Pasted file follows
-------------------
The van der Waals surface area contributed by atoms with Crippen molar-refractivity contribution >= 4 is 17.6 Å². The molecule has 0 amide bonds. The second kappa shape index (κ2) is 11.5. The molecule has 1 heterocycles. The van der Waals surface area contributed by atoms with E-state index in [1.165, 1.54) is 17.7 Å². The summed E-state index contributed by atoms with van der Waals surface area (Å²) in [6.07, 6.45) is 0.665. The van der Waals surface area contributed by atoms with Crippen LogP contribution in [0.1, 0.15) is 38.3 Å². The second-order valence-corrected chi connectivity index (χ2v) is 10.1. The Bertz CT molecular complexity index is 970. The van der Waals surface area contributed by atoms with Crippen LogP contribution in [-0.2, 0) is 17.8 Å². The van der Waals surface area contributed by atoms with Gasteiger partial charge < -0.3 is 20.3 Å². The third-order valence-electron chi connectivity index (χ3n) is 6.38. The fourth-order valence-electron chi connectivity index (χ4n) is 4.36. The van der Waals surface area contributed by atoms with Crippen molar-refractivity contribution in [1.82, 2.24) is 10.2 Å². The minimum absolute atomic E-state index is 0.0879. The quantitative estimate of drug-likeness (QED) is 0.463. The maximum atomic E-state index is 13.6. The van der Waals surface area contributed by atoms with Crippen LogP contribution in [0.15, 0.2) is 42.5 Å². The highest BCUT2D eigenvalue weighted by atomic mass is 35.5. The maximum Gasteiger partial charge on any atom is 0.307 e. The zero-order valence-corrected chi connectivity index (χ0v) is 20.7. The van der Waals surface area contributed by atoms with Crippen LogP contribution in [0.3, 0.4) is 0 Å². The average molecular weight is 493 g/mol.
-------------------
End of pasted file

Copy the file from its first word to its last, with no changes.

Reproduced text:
The van der Waals surface area contributed by atoms with Crippen molar-refractivity contribution >= 4 is 17.6 Å². The molecule has 0 amide bonds. The second kappa shape index (κ2) is 11.5. The molecule has 1 heterocycles. The van der Waals surface area contributed by atoms with E-state index in [1.165, 1.54) is 17.7 Å². The summed E-state index contributed by atoms with van der Waals surface area (Å²) in [6.07, 6.45) is 0.665. The van der Waals surface area contributed by atoms with Crippen LogP contribution in [0.1, 0.15) is 38.3 Å². The second-order valence-corrected chi connectivity index (χ2v) is 10.1. The Bertz CT molecular complexity index is 970. The van der Waals surface area contributed by atoms with Crippen LogP contribution in [-0.2, 0) is 17.8 Å². The van der Waals surface area contributed by atoms with Gasteiger partial charge < -0.3 is 20.3 Å². The third-order valence-electron chi connectivity index (χ3n) is 6.38. The fourth-order valence-electron chi connectivity index (χ4n) is 4.36. The van der Waals surface area contributed by atoms with Crippen molar-refractivity contribution in [1.82, 2.24) is 10.2 Å². The minimum absolute atomic E-state index is 0.0879. The quantitative estimate of drug-likeness (QED) is 0.463. The maximum atomic E-state index is 13.6. The van der Waals surface area contributed by atoms with Crippen LogP contribution in [0.15, 0.2) is 42.5 Å². The highest BCUT2D eigenvalue weighted by atomic mass is 35.5. The maximum Gasteiger partial charge on any atom is 0.307 e. The zero-order valence-corrected chi connectivity index (χ0v) is 20.7. The van der Waals surface area contributed by atoms with Crippen LogP contribution in [0.3, 0.4) is 0 Å². The average molecular weight is 493 g/mol.